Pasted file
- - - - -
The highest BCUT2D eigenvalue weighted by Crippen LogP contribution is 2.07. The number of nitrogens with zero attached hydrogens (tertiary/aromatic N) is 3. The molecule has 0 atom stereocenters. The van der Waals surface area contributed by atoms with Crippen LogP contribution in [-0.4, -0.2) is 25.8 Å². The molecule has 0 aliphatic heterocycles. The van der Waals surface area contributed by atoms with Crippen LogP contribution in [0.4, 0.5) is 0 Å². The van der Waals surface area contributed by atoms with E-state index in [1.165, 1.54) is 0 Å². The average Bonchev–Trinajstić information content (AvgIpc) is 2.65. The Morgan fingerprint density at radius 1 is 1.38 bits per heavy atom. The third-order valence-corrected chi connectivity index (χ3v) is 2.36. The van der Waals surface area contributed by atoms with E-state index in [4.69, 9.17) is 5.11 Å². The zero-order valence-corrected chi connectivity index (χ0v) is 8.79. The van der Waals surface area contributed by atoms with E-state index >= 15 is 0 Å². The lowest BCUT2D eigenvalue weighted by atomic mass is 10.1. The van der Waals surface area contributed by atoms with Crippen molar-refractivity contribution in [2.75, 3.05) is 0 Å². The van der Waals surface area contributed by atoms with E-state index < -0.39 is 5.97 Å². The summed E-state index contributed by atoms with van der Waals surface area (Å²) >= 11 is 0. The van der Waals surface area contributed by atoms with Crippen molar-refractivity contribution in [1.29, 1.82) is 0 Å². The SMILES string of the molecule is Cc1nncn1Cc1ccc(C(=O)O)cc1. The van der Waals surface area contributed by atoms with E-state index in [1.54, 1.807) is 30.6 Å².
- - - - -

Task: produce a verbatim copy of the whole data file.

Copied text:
The highest BCUT2D eigenvalue weighted by Crippen LogP contribution is 2.07. The number of nitrogens with zero attached hydrogens (tertiary/aromatic N) is 3. The molecule has 0 atom stereocenters. The van der Waals surface area contributed by atoms with Crippen LogP contribution in [-0.4, -0.2) is 25.8 Å². The molecule has 0 aliphatic heterocycles. The van der Waals surface area contributed by atoms with Crippen LogP contribution in [0.4, 0.5) is 0 Å². The van der Waals surface area contributed by atoms with E-state index in [1.165, 1.54) is 0 Å². The average Bonchev–Trinajstić information content (AvgIpc) is 2.65. The Morgan fingerprint density at radius 1 is 1.38 bits per heavy atom. The third-order valence-corrected chi connectivity index (χ3v) is 2.36. The van der Waals surface area contributed by atoms with E-state index in [4.69, 9.17) is 5.11 Å². The zero-order valence-corrected chi connectivity index (χ0v) is 8.79. The van der Waals surface area contributed by atoms with E-state index >= 15 is 0 Å². The lowest BCUT2D eigenvalue weighted by atomic mass is 10.1. The van der Waals surface area contributed by atoms with Crippen molar-refractivity contribution in [2.75, 3.05) is 0 Å². The van der Waals surface area contributed by atoms with E-state index < -0.39 is 5.97 Å². The summed E-state index contributed by atoms with van der Waals surface area (Å²) >= 11 is 0. The van der Waals surface area contributed by atoms with Crippen molar-refractivity contribution in [1.29, 1.82) is 0 Å². The SMILES string of the molecule is Cc1nncn1Cc1ccc(C(=O)O)cc1. The van der Waals surface area contributed by atoms with E-state index in [1.54, 1.807) is 30.6 Å².